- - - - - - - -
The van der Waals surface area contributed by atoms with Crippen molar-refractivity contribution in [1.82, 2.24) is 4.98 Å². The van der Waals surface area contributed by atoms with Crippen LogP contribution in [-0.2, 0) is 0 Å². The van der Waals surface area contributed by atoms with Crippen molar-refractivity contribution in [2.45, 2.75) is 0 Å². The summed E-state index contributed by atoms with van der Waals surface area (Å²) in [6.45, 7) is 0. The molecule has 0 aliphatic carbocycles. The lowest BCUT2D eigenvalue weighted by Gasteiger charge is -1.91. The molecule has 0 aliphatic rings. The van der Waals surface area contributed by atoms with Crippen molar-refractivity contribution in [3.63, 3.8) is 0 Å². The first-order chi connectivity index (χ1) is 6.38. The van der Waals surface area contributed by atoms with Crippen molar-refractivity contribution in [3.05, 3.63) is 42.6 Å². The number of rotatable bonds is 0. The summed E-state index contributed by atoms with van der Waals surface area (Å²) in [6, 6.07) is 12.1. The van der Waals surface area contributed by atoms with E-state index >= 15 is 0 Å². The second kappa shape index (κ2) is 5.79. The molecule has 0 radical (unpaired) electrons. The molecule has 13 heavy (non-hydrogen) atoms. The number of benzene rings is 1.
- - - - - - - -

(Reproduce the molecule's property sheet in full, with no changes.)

The van der Waals surface area contributed by atoms with Crippen molar-refractivity contribution in [1.82, 2.24) is 4.98 Å². The van der Waals surface area contributed by atoms with Crippen LogP contribution in [-0.2, 0) is 0 Å². The van der Waals surface area contributed by atoms with Crippen molar-refractivity contribution in [2.45, 2.75) is 0 Å². The summed E-state index contributed by atoms with van der Waals surface area (Å²) in [6.45, 7) is 0. The molecule has 0 aliphatic carbocycles. The lowest BCUT2D eigenvalue weighted by Gasteiger charge is -1.91. The molecule has 0 aliphatic rings. The van der Waals surface area contributed by atoms with Crippen molar-refractivity contribution in [3.63, 3.8) is 0 Å². The first-order chi connectivity index (χ1) is 6.38. The van der Waals surface area contributed by atoms with Crippen molar-refractivity contribution in [3.05, 3.63) is 42.6 Å². The number of rotatable bonds is 0. The summed E-state index contributed by atoms with van der Waals surface area (Å²) in [6, 6.07) is 12.1. The van der Waals surface area contributed by atoms with E-state index >= 15 is 0 Å². The second kappa shape index (κ2) is 5.79. The molecule has 0 radical (unpaired) electrons. The molecule has 13 heavy (non-hydrogen) atoms. The number of benzene rings is 1.